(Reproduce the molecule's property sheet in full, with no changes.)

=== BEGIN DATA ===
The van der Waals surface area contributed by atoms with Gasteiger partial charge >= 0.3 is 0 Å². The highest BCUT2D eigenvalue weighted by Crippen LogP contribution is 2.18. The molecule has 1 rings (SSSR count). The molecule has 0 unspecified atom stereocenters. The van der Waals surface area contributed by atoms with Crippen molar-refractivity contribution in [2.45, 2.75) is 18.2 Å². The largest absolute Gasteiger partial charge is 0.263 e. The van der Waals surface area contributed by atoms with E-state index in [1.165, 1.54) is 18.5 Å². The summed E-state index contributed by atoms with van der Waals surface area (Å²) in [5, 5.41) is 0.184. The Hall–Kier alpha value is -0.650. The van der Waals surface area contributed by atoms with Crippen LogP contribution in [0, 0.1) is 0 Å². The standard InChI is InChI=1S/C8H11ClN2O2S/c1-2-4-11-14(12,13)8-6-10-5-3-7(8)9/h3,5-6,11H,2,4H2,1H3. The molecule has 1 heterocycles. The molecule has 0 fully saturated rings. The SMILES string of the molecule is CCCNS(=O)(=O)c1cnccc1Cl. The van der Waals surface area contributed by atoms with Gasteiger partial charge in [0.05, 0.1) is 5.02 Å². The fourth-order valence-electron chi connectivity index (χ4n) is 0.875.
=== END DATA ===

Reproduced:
The van der Waals surface area contributed by atoms with Gasteiger partial charge >= 0.3 is 0 Å². The highest BCUT2D eigenvalue weighted by Crippen LogP contribution is 2.18. The molecule has 1 rings (SSSR count). The molecule has 0 unspecified atom stereocenters. The van der Waals surface area contributed by atoms with Crippen molar-refractivity contribution in [2.45, 2.75) is 18.2 Å². The largest absolute Gasteiger partial charge is 0.263 e. The van der Waals surface area contributed by atoms with E-state index in [1.165, 1.54) is 18.5 Å². The summed E-state index contributed by atoms with van der Waals surface area (Å²) in [5, 5.41) is 0.184. The Hall–Kier alpha value is -0.650. The van der Waals surface area contributed by atoms with Crippen LogP contribution in [0, 0.1) is 0 Å². The standard InChI is InChI=1S/C8H11ClN2O2S/c1-2-4-11-14(12,13)8-6-10-5-3-7(8)9/h3,5-6,11H,2,4H2,1H3. The molecule has 1 heterocycles. The molecule has 0 fully saturated rings. The SMILES string of the molecule is CCCNS(=O)(=O)c1cnccc1Cl. The van der Waals surface area contributed by atoms with Gasteiger partial charge in [0.05, 0.1) is 5.02 Å². The fourth-order valence-electron chi connectivity index (χ4n) is 0.875.